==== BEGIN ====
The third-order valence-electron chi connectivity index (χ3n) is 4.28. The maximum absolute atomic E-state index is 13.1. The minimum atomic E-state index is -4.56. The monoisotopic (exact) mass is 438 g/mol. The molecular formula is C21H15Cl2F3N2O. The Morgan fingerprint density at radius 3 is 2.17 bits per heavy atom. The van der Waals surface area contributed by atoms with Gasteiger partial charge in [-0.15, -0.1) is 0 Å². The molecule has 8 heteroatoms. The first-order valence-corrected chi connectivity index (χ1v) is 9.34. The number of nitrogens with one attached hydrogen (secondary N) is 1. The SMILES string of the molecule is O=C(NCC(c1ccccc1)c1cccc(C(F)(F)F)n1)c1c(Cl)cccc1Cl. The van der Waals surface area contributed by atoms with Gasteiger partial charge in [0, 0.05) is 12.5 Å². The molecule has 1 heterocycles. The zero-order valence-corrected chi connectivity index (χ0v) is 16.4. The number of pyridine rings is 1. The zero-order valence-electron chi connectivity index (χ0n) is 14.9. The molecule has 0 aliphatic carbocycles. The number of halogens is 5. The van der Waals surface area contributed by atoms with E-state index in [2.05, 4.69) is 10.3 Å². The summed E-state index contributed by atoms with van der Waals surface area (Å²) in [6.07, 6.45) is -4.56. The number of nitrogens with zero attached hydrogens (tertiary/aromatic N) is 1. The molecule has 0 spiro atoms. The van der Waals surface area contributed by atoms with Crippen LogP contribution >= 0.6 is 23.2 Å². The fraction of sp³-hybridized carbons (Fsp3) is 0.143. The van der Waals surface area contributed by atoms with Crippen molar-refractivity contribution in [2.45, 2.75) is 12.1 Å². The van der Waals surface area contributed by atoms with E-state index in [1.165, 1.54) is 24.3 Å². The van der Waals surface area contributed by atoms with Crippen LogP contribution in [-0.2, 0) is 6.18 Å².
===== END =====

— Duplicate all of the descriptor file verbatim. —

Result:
The third-order valence-electron chi connectivity index (χ3n) is 4.28. The maximum absolute atomic E-state index is 13.1. The minimum atomic E-state index is -4.56. The monoisotopic (exact) mass is 438 g/mol. The molecular formula is C21H15Cl2F3N2O. The Morgan fingerprint density at radius 3 is 2.17 bits per heavy atom. The van der Waals surface area contributed by atoms with Gasteiger partial charge in [-0.15, -0.1) is 0 Å². The molecule has 8 heteroatoms. The first-order valence-corrected chi connectivity index (χ1v) is 9.34. The number of nitrogens with one attached hydrogen (secondary N) is 1. The SMILES string of the molecule is O=C(NCC(c1ccccc1)c1cccc(C(F)(F)F)n1)c1c(Cl)cccc1Cl. The van der Waals surface area contributed by atoms with Gasteiger partial charge in [0, 0.05) is 12.5 Å². The molecule has 1 heterocycles. The zero-order valence-corrected chi connectivity index (χ0v) is 16.4. The number of pyridine rings is 1. The zero-order valence-electron chi connectivity index (χ0n) is 14.9. The molecule has 0 aliphatic carbocycles. The number of halogens is 5. The van der Waals surface area contributed by atoms with E-state index in [2.05, 4.69) is 10.3 Å². The summed E-state index contributed by atoms with van der Waals surface area (Å²) in [6.07, 6.45) is -4.56. The number of nitrogens with zero attached hydrogens (tertiary/aromatic N) is 1. The molecule has 0 spiro atoms. The van der Waals surface area contributed by atoms with Crippen LogP contribution >= 0.6 is 23.2 Å². The fraction of sp³-hybridized carbons (Fsp3) is 0.143. The van der Waals surface area contributed by atoms with Crippen molar-refractivity contribution in [2.45, 2.75) is 12.1 Å². The van der Waals surface area contributed by atoms with E-state index in [1.165, 1.54) is 24.3 Å². The van der Waals surface area contributed by atoms with Crippen LogP contribution in [-0.2, 0) is 6.18 Å².